Bringing this analogy close to home, if only Weah had been the deterrence-in-chief from the beginning, Liberia would not have arrived to this depth the citizens have found themselves in, under his administration.

    Weah is the complete polar opposite of the dreams and aspirations of those who are wishing to see a united, prosperous Liberia. Many Liberians including some of his blind followers voted him in to combat corruption and instead, he has amplified corruption to a new level thus resulting in one of the worst standard of living of a marginalized people living in the sub-Saharan region; they voted him in to be a symbol of unity and instead, he has become a symbol of a disunited people with members of his tribe forming a Kru Defense Force thus arbitrarily apportioning to themselves security powers that can only be granted through constitutional mandates.

    So, like you, “I keep my fingers crossed,” and wait for the day when Liberians, in making national decisions, will awake from their sleep and begin to make the interests of their country number one and do away with the cult of the personality and the tribe.

  4. Despite the fact, choices of the presidency must bear in mind that they must bear in mind that EVERYTHING ABUT THE PRESIDENCY IS POLITICAL, HENCE, EVERY PRESIDENTIAL NOMINEE MUST THINK AND ACT POLITICALLY ESPECIALLY WITHIN THE CAPITOL, DAILY OBSERVER or Mr. Web Administrator YOU LIE like a cat or or dog when you claim that ”the Senate took everything into consideration — academic, experience, vision for the domain to be occupied and conduct in the public space.” ELITISM IS THE PROBLEM AND NOT TRIBALISM!

    What transpired between Coleman and Wisseh, and Davies the nominee was only a matter of POLITICKING OF ELITISM AGAINST THE PRESIDENTIAL NOMINEE!

    What Ellen Johnson Sirleaf said about ”leveling Monrovia and Liberia” is or was more dangerous from a person to occupy the presidency than what a mere deputy minister of defense said about protesters who threatened to drag the president through the streets!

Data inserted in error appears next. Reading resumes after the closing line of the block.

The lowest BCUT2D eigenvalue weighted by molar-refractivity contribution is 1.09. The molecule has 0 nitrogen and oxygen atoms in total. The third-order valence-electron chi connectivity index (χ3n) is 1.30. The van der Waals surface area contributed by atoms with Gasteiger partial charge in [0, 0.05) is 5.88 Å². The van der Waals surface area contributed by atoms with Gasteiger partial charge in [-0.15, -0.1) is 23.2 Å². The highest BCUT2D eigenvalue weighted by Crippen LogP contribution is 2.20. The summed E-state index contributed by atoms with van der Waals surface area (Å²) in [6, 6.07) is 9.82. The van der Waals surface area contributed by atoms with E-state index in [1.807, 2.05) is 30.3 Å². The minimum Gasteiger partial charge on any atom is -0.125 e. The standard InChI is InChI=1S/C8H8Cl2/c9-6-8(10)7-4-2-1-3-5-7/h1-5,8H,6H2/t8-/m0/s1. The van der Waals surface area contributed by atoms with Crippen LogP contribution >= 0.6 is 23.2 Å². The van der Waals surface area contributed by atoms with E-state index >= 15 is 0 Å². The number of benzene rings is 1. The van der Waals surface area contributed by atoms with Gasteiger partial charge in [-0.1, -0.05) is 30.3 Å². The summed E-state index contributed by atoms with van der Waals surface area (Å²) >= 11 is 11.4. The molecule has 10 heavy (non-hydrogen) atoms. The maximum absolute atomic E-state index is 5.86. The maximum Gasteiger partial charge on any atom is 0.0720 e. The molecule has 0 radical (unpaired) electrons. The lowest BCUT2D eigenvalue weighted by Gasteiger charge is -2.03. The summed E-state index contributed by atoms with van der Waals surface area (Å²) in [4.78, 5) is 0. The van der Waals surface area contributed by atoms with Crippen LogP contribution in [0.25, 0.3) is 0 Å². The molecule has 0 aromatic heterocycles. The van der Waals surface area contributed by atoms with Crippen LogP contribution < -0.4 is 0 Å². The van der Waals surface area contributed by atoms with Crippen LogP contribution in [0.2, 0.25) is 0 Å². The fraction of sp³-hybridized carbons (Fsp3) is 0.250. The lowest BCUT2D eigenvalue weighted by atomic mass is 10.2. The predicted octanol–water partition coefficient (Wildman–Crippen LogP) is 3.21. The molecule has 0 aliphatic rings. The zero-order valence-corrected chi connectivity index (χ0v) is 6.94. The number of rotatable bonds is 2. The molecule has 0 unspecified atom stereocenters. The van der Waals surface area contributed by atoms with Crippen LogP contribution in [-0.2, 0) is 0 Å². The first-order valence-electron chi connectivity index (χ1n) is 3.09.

Are the likes of Peter Coleman and Commany Wisseh any supporters of the presidency? Those senators badmouthing the nominee are simply playing their party and elitist politics! And you know it! Stop LYING!

    Did you hear the very Peter Coleman, Commany Wisseh, or any editor including this Daily Observer John Stewart condemn such threatening statements from Henry Costa and his CoP??

    This writer or Webmaster Admin with his nose buried in the mud only knows about the problems of tribalism but not about the destructive dangers of elitism.

    He must be suffering from Alzheimer’s disease to deceive himself that the Liberian people did not know or do not know the 2005 election and the 2011 elections were rigged and stolen respectively because of ELITISM.

  5. Wow!
    I will have to remind my boss, Alexander B. Cummings, of the immensity of the tasks that lie at hand. Not only should we develop our human capital and harness our resources for sustainable development, we also need to hire some of the best psychiatrists in the world to work on the trauma or derangement of some of our citizenry. Though superfluous expensive, we will underwrite them.
    The war had had really devastating effects on the Liberian populace.

    Dear God, you need to fortify us in the tasks that lie at ahead, Amen!

  6. Madam Kou Gontee, you are right to point out the hypocrisy on the part of the author of this article, and that of the elite, and that the problem we face as a nation is not tribalism but elitism!

    The Liberian elitism is an illness-spreading parasite. Elitism is a germ, germ carrier, an agent of political disease, a decomposing agent, fungus and maggot doing everything to destroy Liberia´s majority rule.

    Take for eample, Benoni Urey campaigning for the Masonic Craft to have SWAY over government policies and decisions, while almost 80 years old Bokai keeping speech from the then incumbent president because she refused to undemocratically and criminally use the election commission and her incumbent´s power to reverse the choice of THE MASSES for the sake of THE ELITE!


    Truly, The Liberian elitism is an illness-spreading parasite. Elitism is a germ, germ carrier, an agent of political disease, a decomposing agent, fungus and maggot doing everything to destroy Liberia´s majority rule. And worst of all The Liberian elitism is an illness-spreading parasite!

  7. Dear Liberia : We must give God the Glory? Many Thanks to the Almighty for these Senators and Representatives : Yekeh Kolubah, Darius Dillon, Nyonble Karnga-Lawrence, Sando Johnson, Oscar Cooper, and a few others! Sadly, there is also Dictatorship with the Leadership in the House and Senate! Liberia, we need a CONSTITUTIONAL CONVENTION, which must include Market Women and Men, Taxis, Buses, and Truck Drivers, Yanna Boys, Teachers, Money changers, Bankers, Educators, Lawyers, Doctors, Financial Managers, Auditors, Administrative Managers, etc etc! Our Government must respect the Constitution of the Republic of Liberia! Stop the stealing, Senior Government Officials! To our Senators and Representatives, you are the first Branch of Government! Please do your jobs faithfully for the people of Liberia!